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The MAGTF Is The CINC'S 911 Mechanized Force
CSC 1993
SUBJECT AREA - Warfighting
                     EXECUTIVE SUMMARY
Title: The MAGTF is the CINC's 911 Mechanized Force
Author:  Major Stephen B. Wittle, United States Marine Corps
Thesis:  Although the U.S. Army proposes the creation of a
maritime prepositioned mechanized brigade for crisis response,
creation of such a force is unnecessary with the current
capabilities of a MAGTF operating as a mechanized force.
Background:   In an attempt to correct the deficiency in lack of
adequate sealift during operations Desert Storm and Shield, the
U.S. Army wants to create a maritime prepositioned mechanized
brigade.  Though different in composition, weapons, and
capabilities to an Army mechanized brigade, the MAGTF can provide
a mechanized force for crisis response.  The MAGTF's ability to
task-organize mechanized forces for forcible entry or by maritime
prepositioning gives the CINC more flexible options.
Recommendations:    Instead of creating an Army maritime
prepositioned mechanized brigade funding should be directed
towards improving the capabilities of strategic lift for the Army
and Marine Corps.  With shrinking budgets and forces, strategic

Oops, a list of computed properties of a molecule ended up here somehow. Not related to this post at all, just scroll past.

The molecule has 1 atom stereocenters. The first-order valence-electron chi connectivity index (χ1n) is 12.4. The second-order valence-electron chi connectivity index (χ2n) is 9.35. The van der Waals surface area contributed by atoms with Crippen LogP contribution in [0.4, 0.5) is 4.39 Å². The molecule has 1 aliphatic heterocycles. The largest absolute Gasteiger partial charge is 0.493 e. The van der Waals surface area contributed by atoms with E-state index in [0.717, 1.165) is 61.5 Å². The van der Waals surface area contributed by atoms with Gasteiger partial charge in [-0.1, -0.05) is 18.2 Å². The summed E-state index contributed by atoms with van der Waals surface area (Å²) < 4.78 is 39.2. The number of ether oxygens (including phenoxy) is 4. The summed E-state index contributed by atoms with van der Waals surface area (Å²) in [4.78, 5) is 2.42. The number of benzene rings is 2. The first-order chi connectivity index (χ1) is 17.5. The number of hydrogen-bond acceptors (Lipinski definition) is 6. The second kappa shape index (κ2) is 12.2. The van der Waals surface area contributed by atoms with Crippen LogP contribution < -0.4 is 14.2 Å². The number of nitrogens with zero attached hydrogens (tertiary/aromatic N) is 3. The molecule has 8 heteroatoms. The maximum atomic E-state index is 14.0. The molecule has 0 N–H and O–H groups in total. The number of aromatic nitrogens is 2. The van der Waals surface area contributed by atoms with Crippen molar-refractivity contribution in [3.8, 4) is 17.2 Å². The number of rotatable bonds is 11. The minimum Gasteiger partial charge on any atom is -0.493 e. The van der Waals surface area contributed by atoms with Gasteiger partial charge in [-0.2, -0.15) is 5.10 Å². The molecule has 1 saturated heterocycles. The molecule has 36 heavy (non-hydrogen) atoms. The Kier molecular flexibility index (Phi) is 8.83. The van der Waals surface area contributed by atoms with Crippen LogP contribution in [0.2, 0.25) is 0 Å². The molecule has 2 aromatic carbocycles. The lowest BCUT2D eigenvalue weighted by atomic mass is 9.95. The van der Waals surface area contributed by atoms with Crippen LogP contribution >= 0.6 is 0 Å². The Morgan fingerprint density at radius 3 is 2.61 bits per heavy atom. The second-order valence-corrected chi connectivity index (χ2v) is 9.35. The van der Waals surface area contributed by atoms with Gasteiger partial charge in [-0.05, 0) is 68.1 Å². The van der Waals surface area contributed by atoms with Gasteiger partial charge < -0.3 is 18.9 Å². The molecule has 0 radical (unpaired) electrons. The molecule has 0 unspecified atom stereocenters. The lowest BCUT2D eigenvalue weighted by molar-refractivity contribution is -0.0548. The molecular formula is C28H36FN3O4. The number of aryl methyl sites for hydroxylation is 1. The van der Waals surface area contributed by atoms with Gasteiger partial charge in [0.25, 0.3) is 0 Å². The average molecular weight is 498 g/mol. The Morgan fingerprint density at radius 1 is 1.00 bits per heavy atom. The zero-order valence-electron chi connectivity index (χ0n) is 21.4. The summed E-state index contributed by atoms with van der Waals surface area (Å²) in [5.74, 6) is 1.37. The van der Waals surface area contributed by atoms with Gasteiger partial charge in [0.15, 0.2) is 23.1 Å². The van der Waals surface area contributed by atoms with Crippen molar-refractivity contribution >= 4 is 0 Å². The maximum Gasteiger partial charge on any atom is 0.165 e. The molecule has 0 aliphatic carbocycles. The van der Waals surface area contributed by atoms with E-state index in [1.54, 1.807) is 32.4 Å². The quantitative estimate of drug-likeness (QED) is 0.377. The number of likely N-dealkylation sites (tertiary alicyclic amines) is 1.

lift becomes important in order to have both forces complement
each other efficiently.
                         OUTLINE
Thesis:  Although the U.S. Army proposes the development of a
maritime prepositioned mechanized brigade for crisis response,
creation of such an force is unnecessary with the current
capabilities of the MAGTF operating as a mechanized force.
         I.   Capabilities of the MAGTF and mech brigade
              A.   Organization
              B.   Weapons systems
              C.   Missions and capabilities
         II.  Deploying a MAGTF
              A.   Amphibious lift
              B.   MPF
              c.   Combination
         III. Deploying the mechanized brigade
              A.   Preposition in host country
              B.   MSC shipping
              C.   MPS
         IV.  Recommendation
           THE MAGTF IS THE CINC's 911 MECHANIZED FORCE
     The Bible tells of a military commander who was unable to
defeat an enemy force "... because they had chariots of
iron...."(9)  A strikingly similar dilemma still challenges the
military leader today, in the form of a modern equivalent -
mechanized forces.  Todays technology has brought armored
mobility and firepower together into a force that can achieve the
political and military objectives of a nation.  This fact was the
reason for the U.S. Army's forward deployment of heavy mechanized
forces during the Cold War, to deter like forces of the Soviet
Union from attacking western European nations.  Since both forces
were able to convince the other of being equally threatening , a
respectful parity prevented war from occurring.
     On 2 August 1990, a change of events and policy effected the
deployment and employment of U.S. Army mechanized forces.  First,
Iraq invaded and defeated Kuwait's Army with a heavy mechanized